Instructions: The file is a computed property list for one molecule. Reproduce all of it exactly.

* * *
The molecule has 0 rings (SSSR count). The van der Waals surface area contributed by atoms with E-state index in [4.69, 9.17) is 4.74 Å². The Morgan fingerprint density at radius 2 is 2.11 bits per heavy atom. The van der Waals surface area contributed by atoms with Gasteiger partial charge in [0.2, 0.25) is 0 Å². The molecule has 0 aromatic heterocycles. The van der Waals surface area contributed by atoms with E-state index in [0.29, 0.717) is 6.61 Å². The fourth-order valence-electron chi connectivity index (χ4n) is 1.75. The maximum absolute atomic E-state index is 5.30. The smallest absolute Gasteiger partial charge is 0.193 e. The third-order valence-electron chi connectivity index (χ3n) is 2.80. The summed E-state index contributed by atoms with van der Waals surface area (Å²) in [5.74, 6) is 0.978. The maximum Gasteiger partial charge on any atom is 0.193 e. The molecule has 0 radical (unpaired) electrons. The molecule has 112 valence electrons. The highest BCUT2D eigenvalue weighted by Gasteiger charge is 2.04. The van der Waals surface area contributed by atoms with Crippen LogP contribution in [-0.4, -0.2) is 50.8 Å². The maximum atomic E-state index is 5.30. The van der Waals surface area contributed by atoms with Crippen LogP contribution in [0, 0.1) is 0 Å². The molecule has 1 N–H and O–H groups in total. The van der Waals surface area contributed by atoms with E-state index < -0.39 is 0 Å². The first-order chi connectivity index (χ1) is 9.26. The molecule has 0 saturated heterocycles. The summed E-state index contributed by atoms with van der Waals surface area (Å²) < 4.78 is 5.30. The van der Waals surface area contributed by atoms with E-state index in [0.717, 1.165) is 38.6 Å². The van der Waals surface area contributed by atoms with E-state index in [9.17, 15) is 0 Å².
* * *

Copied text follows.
The molecule has 0 rings (SSSR count). The van der Waals surface area contributed by atoms with E-state index in [4.69, 9.17) is 4.74 Å². The Morgan fingerprint density at radius 2 is 2.11 bits per heavy atom. The van der Waals surface area contributed by atoms with Gasteiger partial charge in [0.2, 0.25) is 0 Å². The molecule has 0 aromatic heterocycles. The van der Waals surface area contributed by atoms with E-state index in [0.29, 0.717) is 6.61 Å². The fourth-order valence-electron chi connectivity index (χ4n) is 1.75. The maximum absolute atomic E-state index is 5.30. The smallest absolute Gasteiger partial charge is 0.193 e. The third-order valence-electron chi connectivity index (χ3n) is 2.80. The summed E-state index contributed by atoms with van der Waals surface area (Å²) in [5.74, 6) is 0.978. The maximum Gasteiger partial charge on any atom is 0.193 e. The molecule has 0 radical (unpaired) electrons. The molecule has 112 valence electrons. The highest BCUT2D eigenvalue weighted by Gasteiger charge is 2.04. The van der Waals surface area contributed by atoms with Crippen LogP contribution in [-0.4, -0.2) is 50.8 Å². The maximum atomic E-state index is 5.30. The van der Waals surface area contributed by atoms with Crippen LogP contribution in [0, 0.1) is 0 Å². The molecule has 1 N–H and O–H groups in total. The van der Waals surface area contributed by atoms with E-state index < -0.39 is 0 Å². The first-order chi connectivity index (χ1) is 9.26. The molecule has 0 saturated heterocycles. The summed E-state index contributed by atoms with van der Waals surface area (Å²) < 4.78 is 5.30. The van der Waals surface area contributed by atoms with E-state index in [0.717, 1.165) is 38.6 Å². The van der Waals surface area contributed by atoms with E-state index in [9.17, 15) is 0 Å².